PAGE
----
Founded in 1872 as a land-grant college, Virginia Tech has grown to become among the largest universities in the Commonwealth of Virginia. Today, Virginia Tech's eight colleges are dedicated to putting knowledge to work through teaching, research, and outreach activities and to fulfilling its vision to be among the top 30 research universities in the nation. At its 2,600-acre main campus located in Blacksburg and other campus centers in Northern Virginia, Southwest Virginia, Hampton Roads, Richmond, and Roanoke, Virginia Tech enrolls more than 28,000 full- and part-time undergraduate and graduate students from all 50 states and more than 100 countries in 180 academic degree programs.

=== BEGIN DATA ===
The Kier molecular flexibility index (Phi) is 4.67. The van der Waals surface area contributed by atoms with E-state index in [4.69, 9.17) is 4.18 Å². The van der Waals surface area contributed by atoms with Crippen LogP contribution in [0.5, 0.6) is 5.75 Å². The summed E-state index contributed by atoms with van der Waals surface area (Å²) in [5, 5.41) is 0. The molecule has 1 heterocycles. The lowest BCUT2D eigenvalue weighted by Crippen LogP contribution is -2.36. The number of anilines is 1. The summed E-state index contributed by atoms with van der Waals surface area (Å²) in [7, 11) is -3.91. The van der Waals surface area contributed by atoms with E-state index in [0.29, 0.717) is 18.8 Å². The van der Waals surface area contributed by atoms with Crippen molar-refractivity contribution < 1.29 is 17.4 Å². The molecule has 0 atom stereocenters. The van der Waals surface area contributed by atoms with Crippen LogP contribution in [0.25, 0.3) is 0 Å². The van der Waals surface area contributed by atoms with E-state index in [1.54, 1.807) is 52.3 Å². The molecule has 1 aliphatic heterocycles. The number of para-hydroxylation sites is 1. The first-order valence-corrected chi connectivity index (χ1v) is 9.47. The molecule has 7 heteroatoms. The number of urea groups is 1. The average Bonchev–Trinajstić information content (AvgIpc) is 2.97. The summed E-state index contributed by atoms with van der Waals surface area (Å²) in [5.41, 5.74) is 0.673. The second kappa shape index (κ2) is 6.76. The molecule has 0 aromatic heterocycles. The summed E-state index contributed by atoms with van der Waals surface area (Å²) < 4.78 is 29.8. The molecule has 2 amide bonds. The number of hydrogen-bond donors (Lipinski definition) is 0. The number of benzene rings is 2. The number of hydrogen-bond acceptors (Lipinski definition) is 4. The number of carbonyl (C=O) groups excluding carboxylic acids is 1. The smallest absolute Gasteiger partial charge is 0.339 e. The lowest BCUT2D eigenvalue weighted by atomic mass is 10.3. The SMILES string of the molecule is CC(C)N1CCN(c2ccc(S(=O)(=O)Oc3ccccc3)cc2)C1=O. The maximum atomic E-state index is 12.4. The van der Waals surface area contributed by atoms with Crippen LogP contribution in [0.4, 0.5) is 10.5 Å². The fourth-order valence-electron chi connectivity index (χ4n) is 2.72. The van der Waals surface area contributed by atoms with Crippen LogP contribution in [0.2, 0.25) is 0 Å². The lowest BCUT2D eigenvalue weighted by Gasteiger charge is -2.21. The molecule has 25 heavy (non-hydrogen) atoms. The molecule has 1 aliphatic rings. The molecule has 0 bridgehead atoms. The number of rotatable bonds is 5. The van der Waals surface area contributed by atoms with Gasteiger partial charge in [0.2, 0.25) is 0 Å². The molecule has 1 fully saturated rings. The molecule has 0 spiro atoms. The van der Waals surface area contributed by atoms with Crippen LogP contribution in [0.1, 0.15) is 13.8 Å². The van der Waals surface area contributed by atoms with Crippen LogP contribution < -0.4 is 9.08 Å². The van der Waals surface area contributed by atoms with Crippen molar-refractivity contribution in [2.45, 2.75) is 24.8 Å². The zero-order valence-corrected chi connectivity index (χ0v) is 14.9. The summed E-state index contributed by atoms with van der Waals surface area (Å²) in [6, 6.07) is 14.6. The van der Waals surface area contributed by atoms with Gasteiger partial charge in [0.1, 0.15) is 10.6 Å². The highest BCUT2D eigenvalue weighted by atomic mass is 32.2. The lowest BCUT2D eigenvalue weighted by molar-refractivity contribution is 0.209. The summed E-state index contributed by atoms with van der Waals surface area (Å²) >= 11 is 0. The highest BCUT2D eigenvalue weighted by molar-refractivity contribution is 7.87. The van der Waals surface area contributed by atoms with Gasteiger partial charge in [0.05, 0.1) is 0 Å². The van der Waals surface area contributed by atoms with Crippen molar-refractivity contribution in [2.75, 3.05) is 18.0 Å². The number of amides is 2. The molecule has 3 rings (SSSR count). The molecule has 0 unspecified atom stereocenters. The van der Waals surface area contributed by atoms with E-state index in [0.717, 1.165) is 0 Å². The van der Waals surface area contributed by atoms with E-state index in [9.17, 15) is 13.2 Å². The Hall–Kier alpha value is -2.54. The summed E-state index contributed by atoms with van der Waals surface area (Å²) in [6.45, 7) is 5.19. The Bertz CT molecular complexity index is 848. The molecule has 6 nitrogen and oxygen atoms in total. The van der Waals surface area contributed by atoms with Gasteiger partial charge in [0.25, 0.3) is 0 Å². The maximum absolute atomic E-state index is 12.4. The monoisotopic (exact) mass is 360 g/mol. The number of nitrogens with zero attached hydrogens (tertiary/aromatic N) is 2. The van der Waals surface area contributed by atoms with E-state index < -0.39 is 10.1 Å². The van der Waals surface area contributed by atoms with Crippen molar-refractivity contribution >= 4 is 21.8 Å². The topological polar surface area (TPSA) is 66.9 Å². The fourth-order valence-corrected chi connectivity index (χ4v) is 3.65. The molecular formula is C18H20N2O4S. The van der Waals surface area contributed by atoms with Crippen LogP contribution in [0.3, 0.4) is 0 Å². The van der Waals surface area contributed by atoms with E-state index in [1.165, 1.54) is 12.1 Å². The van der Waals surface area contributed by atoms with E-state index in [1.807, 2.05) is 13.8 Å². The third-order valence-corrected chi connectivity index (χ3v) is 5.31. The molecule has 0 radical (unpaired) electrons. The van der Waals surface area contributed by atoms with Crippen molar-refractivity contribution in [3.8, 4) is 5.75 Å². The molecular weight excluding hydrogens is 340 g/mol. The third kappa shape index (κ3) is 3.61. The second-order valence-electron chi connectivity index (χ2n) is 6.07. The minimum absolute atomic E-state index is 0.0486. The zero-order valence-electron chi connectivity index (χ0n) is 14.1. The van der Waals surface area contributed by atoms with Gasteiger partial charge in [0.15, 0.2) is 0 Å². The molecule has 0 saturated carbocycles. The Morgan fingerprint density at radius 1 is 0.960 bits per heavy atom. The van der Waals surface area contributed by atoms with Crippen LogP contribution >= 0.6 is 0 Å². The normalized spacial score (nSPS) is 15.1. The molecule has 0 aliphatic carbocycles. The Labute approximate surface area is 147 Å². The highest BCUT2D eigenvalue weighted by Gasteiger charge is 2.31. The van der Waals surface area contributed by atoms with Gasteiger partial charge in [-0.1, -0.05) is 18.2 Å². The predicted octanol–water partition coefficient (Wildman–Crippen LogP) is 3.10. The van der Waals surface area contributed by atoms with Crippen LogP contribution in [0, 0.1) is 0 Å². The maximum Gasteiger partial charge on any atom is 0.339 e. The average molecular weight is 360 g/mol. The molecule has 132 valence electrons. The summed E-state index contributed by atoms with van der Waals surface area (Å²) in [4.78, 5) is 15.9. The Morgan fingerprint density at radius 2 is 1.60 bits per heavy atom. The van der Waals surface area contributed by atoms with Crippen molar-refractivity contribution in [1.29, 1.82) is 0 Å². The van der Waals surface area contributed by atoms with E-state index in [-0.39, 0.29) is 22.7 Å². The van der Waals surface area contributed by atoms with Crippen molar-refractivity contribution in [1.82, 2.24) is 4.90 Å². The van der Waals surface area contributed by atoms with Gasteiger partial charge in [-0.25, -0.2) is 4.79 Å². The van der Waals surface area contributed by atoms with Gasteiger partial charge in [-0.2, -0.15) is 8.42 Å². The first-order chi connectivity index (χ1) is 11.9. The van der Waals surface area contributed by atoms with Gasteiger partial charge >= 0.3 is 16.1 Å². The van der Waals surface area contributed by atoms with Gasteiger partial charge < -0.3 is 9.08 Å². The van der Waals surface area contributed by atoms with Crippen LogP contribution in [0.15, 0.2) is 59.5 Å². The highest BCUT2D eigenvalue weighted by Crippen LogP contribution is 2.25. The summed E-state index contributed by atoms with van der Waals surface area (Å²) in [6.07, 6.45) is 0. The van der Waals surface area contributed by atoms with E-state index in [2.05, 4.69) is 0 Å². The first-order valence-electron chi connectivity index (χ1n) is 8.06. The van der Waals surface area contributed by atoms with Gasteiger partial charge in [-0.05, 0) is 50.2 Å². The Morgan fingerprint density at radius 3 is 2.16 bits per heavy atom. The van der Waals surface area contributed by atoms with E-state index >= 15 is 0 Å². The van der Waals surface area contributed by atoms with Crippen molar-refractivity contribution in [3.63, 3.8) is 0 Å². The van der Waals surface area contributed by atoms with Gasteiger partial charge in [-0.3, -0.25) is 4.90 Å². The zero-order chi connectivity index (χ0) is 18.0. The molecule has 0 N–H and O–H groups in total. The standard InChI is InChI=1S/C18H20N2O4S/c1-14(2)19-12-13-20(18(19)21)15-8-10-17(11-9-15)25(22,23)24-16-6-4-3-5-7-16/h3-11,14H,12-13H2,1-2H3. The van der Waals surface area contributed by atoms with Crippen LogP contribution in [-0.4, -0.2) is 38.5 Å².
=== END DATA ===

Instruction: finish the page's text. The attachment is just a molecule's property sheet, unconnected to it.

The College of Engineering at Virginia Tech is internationally recognized for its excellence in 14 engineering disciplines and computer science. The college's 5,600 undergraduates benefit from an innovative curriculum that provides a "hands-on, minds-on" approach to engineering education, complementing classroom instruction with two unique design-and-build facilities and a strong Cooperative Education Program. With more than 50 research centers and numerous laboratories, the college offers its 2,000 graduate students opportunities in advanced fields of study such as biomedical engineering, state-of-the-art microelectronics, and nanotechnology.